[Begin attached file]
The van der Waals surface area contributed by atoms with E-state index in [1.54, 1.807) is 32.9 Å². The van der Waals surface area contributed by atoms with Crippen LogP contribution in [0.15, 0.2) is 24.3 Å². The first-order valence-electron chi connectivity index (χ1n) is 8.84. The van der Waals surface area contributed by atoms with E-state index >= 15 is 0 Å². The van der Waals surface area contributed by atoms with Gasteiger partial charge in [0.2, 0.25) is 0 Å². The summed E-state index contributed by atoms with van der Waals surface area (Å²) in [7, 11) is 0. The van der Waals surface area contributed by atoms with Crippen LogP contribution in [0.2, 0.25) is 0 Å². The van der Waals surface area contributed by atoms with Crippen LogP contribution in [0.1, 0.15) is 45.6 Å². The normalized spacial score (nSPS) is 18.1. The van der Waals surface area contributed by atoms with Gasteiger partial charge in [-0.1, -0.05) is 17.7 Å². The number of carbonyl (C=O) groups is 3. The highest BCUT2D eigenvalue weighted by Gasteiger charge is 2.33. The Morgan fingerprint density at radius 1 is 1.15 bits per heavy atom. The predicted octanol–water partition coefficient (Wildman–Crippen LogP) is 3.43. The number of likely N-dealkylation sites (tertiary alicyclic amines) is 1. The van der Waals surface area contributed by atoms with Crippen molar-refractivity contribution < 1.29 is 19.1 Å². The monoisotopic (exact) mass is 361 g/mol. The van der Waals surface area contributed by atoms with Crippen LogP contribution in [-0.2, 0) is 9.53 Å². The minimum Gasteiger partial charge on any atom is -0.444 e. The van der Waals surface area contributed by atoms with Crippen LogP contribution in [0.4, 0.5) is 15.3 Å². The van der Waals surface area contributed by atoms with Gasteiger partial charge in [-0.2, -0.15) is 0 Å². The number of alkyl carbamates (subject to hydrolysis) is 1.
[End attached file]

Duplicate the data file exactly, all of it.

The van der Waals surface area contributed by atoms with E-state index in [1.54, 1.807) is 32.9 Å². The van der Waals surface area contributed by atoms with Crippen LogP contribution in [0.15, 0.2) is 24.3 Å². The first-order valence-electron chi connectivity index (χ1n) is 8.84. The van der Waals surface area contributed by atoms with E-state index >= 15 is 0 Å². The van der Waals surface area contributed by atoms with Gasteiger partial charge in [0.2, 0.25) is 0 Å². The summed E-state index contributed by atoms with van der Waals surface area (Å²) in [7, 11) is 0. The van der Waals surface area contributed by atoms with Crippen LogP contribution in [0.2, 0.25) is 0 Å². The van der Waals surface area contributed by atoms with Crippen LogP contribution in [0.1, 0.15) is 45.6 Å². The normalized spacial score (nSPS) is 18.1. The van der Waals surface area contributed by atoms with Gasteiger partial charge in [-0.1, -0.05) is 17.7 Å². The number of carbonyl (C=O) groups is 3. The highest BCUT2D eigenvalue weighted by Gasteiger charge is 2.33. The Morgan fingerprint density at radius 1 is 1.15 bits per heavy atom. The predicted octanol–water partition coefficient (Wildman–Crippen LogP) is 3.43. The number of likely N-dealkylation sites (tertiary alicyclic amines) is 1. The van der Waals surface area contributed by atoms with Crippen molar-refractivity contribution < 1.29 is 19.1 Å². The monoisotopic (exact) mass is 361 g/mol. The van der Waals surface area contributed by atoms with Crippen LogP contribution in [-0.2, 0) is 9.53 Å². The minimum Gasteiger partial charge on any atom is -0.444 e. The van der Waals surface area contributed by atoms with Crippen LogP contribution in [0.4, 0.5) is 15.3 Å². The van der Waals surface area contributed by atoms with Gasteiger partial charge in [-0.2, -0.15) is 0 Å². The number of alkyl carbamates (subject to hydrolysis) is 1.